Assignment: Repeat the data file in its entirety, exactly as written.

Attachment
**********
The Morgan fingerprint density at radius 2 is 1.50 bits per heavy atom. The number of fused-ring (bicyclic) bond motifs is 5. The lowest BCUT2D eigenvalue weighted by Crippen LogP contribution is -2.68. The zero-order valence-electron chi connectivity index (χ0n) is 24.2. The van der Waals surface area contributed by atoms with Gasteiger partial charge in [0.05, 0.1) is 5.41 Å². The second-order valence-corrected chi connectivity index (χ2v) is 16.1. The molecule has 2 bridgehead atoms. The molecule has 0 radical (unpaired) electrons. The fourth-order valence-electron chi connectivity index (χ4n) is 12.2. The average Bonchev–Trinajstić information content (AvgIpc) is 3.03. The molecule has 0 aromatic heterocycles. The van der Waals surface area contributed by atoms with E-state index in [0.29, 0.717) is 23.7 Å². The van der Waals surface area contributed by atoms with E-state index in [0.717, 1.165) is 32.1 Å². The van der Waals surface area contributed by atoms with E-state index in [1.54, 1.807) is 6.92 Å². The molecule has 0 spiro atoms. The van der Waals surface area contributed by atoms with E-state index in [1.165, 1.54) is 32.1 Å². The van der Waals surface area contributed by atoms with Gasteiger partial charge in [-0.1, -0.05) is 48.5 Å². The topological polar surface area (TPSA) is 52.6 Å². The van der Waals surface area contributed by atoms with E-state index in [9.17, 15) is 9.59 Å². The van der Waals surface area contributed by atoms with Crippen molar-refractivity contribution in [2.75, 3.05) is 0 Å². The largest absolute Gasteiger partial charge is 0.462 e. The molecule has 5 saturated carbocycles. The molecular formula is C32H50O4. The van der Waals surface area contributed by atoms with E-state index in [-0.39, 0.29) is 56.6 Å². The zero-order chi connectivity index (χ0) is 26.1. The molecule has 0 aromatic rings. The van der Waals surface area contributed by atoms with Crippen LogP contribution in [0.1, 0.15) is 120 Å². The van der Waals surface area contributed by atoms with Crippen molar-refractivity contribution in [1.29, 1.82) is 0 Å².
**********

The Morgan fingerprint density at radius 2 is 1.50 bits per heavy atom. The number of fused-ring (bicyclic) bond motifs is 5. The lowest BCUT2D eigenvalue weighted by Crippen LogP contribution is -2.68. The zero-order valence-electron chi connectivity index (χ0n) is 24.2. The van der Waals surface area contributed by atoms with Gasteiger partial charge in [0.05, 0.1) is 5.41 Å². The second-order valence-corrected chi connectivity index (χ2v) is 16.1. The molecule has 2 bridgehead atoms. The molecule has 0 radical (unpaired) electrons. The fourth-order valence-electron chi connectivity index (χ4n) is 12.2. The average Bonchev–Trinajstić information content (AvgIpc) is 3.03. The molecule has 0 aromatic heterocycles. The van der Waals surface area contributed by atoms with E-state index in [0.29, 0.717) is 23.7 Å². The van der Waals surface area contributed by atoms with E-state index in [0.717, 1.165) is 32.1 Å². The van der Waals surface area contributed by atoms with E-state index in [1.54, 1.807) is 6.92 Å². The molecule has 0 spiro atoms. The van der Waals surface area contributed by atoms with E-state index in [1.165, 1.54) is 32.1 Å². The van der Waals surface area contributed by atoms with Gasteiger partial charge in [-0.1, -0.05) is 48.5 Å². The topological polar surface area (TPSA) is 52.6 Å². The van der Waals surface area contributed by atoms with E-state index in [9.17, 15) is 9.59 Å². The van der Waals surface area contributed by atoms with Crippen molar-refractivity contribution in [2.75, 3.05) is 0 Å². The largest absolute Gasteiger partial charge is 0.462 e. The molecule has 5 saturated carbocycles. The molecular formula is C32H50O4. The van der Waals surface area contributed by atoms with E-state index in [-0.39, 0.29) is 56.6 Å². The zero-order chi connectivity index (χ0) is 26.1. The molecule has 0 aromatic rings. The van der Waals surface area contributed by atoms with Crippen LogP contribution in [0.1, 0.15) is 120 Å². The van der Waals surface area contributed by atoms with Crippen molar-refractivity contribution in [1.29, 1.82) is 0 Å².